Dixon, C.A., Mahabee-Gittens, E.M., Hart, K.W. and Lindsell, C.J. (2012) Dog bite prevention: An assessment of child knowledge. The Journal of Pediatrics, 160, 337-341.
Reisner, I.R., Nance, M.L., Zeller, J.S., Houseknecht, E.M., Kassam-Adams, N. and Wiebe, D.J. (2011) Behavioural characteristics associated with dog bites to children presenting to an urban trauma centre. Injury Prevention, 17, 348-353.
Photo: Parinya Feungchan (Shutterstock.com)

23 May 2012

Walking a Dog: Good for You and the Dog

We all know that owning pets is said to be good for you. One of the benefits of owning a dog is taking it for walks. And walking – like any other form of exercise – is good for your health.

It surprises me that some people don’t walk their dogs, because having to go out in all weathers is one of the things I like about having dogs. However wet and windy it is outside, it’s (usually) not so bad once you actually get out there. And walking helps prevent canine obesity as well as human obesity. Dogs that are left on their own in a yard to exercise are more likely to be obese than dogs that have an exercise regime, according to a study by I.M. Bland et al in 2009. When dogs are left in a yard, even if that yard is more than an acre in size, they just don’t seem to do enough exercise.  

A recent study looked at whether people could be persuaded to do more walking for the sake of their dog. It’s a different approach than telling people it’s for their own good. In a study published earlier this year, Ryan Rhodes and colleagues from the University of Victoria, Canada, did a randomized trial of a dog-walking intervention. People were recruited for a study on dog-walking, and randomly assigned to either a control or an intervention group. The control group were told to keep up their normal dog-walking regimen, while the intervention group were given lots of literature on the benefits of dog-walking for their dog and tips on a dog-walking regime. Both groups were followed up at six and twelve weeks.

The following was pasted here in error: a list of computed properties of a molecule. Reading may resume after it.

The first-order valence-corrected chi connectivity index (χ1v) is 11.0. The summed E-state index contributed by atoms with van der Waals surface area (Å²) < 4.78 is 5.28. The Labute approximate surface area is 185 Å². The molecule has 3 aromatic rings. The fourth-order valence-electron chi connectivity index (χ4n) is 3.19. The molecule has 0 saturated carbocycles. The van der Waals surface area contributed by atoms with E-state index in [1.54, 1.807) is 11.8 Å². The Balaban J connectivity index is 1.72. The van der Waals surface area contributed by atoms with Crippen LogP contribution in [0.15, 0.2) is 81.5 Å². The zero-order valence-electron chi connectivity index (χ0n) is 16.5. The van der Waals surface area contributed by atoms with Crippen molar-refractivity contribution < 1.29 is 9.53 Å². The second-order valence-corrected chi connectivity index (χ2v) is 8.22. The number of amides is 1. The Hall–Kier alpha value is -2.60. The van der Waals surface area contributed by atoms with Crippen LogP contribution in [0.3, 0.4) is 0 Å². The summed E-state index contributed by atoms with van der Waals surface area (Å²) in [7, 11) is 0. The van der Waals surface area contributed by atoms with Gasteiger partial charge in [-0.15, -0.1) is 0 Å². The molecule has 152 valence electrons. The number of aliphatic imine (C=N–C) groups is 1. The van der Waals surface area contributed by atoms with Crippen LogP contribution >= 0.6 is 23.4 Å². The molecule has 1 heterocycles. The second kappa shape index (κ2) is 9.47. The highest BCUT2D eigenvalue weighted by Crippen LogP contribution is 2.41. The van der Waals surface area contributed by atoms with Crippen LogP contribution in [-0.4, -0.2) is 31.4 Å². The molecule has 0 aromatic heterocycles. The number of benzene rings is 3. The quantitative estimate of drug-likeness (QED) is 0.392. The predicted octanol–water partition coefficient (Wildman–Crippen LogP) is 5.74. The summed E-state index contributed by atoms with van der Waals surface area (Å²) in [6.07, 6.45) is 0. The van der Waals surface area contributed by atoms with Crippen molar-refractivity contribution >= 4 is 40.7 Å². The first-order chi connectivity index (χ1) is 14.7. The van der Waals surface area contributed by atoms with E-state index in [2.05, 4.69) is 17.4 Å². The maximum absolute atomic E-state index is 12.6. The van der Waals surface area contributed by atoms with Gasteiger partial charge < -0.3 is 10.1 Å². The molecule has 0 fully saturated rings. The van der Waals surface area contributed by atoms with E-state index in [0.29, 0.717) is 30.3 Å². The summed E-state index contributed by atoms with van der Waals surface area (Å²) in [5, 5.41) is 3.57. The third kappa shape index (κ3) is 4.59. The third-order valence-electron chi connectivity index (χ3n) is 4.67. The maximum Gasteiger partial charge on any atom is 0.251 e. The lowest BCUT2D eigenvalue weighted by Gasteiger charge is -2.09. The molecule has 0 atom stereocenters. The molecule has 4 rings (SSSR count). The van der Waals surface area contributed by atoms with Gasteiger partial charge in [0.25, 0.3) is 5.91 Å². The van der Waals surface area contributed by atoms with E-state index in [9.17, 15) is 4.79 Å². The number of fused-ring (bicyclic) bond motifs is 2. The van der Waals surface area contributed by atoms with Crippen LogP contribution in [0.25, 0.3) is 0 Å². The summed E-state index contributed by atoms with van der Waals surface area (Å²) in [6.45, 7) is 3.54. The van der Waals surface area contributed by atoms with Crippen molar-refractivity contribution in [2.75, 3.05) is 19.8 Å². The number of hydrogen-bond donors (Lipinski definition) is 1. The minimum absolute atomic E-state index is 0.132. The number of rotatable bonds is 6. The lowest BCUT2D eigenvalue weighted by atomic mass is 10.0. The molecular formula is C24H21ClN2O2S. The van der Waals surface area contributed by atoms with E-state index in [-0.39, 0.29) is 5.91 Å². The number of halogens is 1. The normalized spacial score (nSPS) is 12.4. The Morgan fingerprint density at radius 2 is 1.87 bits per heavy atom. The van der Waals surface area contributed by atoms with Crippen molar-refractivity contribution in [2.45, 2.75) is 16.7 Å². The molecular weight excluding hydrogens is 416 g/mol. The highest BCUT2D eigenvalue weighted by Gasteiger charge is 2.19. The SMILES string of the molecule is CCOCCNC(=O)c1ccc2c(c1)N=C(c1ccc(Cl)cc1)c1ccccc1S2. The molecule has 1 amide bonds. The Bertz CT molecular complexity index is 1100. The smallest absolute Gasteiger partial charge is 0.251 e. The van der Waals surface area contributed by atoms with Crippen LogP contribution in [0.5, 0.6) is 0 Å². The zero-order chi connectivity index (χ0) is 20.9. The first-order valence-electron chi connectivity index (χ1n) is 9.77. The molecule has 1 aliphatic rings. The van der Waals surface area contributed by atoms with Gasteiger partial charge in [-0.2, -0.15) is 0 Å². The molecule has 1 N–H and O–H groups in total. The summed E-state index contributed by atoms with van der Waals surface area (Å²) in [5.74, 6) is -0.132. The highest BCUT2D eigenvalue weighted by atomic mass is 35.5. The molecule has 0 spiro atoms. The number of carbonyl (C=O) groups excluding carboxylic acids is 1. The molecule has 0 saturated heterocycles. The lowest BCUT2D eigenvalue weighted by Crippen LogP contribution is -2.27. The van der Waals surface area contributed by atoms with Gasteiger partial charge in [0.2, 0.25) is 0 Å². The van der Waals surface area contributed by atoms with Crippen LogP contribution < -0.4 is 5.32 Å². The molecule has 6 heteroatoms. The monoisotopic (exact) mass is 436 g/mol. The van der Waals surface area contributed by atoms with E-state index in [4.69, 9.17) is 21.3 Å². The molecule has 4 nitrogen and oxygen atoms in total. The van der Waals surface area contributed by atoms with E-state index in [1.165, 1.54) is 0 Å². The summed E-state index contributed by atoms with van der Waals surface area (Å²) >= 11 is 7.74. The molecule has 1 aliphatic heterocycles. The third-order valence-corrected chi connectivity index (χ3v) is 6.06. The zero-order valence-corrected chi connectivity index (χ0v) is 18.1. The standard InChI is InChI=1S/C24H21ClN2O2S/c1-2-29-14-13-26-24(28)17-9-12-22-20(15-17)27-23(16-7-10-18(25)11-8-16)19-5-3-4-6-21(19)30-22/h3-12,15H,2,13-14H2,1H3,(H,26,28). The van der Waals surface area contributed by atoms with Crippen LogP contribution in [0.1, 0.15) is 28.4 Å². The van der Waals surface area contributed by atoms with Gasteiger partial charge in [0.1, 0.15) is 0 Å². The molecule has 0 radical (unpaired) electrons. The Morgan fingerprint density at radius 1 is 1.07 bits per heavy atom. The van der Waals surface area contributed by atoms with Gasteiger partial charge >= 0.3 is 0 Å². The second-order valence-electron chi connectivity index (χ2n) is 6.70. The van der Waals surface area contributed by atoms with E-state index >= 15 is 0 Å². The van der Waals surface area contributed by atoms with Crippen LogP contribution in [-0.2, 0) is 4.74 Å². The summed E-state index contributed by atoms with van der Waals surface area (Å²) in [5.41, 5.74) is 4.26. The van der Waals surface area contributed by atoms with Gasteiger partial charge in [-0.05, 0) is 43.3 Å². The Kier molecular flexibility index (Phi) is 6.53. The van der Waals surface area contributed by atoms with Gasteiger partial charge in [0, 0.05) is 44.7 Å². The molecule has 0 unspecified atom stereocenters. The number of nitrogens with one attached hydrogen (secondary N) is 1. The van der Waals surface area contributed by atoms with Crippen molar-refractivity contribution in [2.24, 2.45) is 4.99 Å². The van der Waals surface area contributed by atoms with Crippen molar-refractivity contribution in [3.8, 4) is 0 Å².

One finding was that simply taking part in a study on dog-walking led to more dog-walking, even in the control group. Perhaps people took part because they felt motivated to walk the dog more. However, in the intervention group, the amount of dog-walking was significantly increased. One of the nice things about this study is that they took subjective measures (how much time people reported walking their dog) as well as using pedometers to track how many steps people took. Both of these measures were significantly higher in the intervention group, and this is important because otherwise we wouldn’t have known for sure if people actually walked as much as they said they did.

So, if people can’t motivate themselves to exercise for their own benefit, maybe they’ll go for a walk for the sake of their dog. 

How often do you walk your dog? And do you still go out in bad weather?

Bland, I.M., Guthrie-Jones, A. Taylor, R.D. and Hill, J. (2009) Dog obesity: owner attitudes and behaviour. Preventive Veterinary Medicine, 92, 333-340.
Rhodes, R.E., Murray, H., Temple, V.A., Tuokko, H. and Higgins, J.W. (2012) Pilot study of a dog-walking randomized intervention: Effects of a focus on canine exercise. Preventive Medicine, 54, 309-312.

16 May 2012

The Cat at the Window

Why do cats like to look out of the window?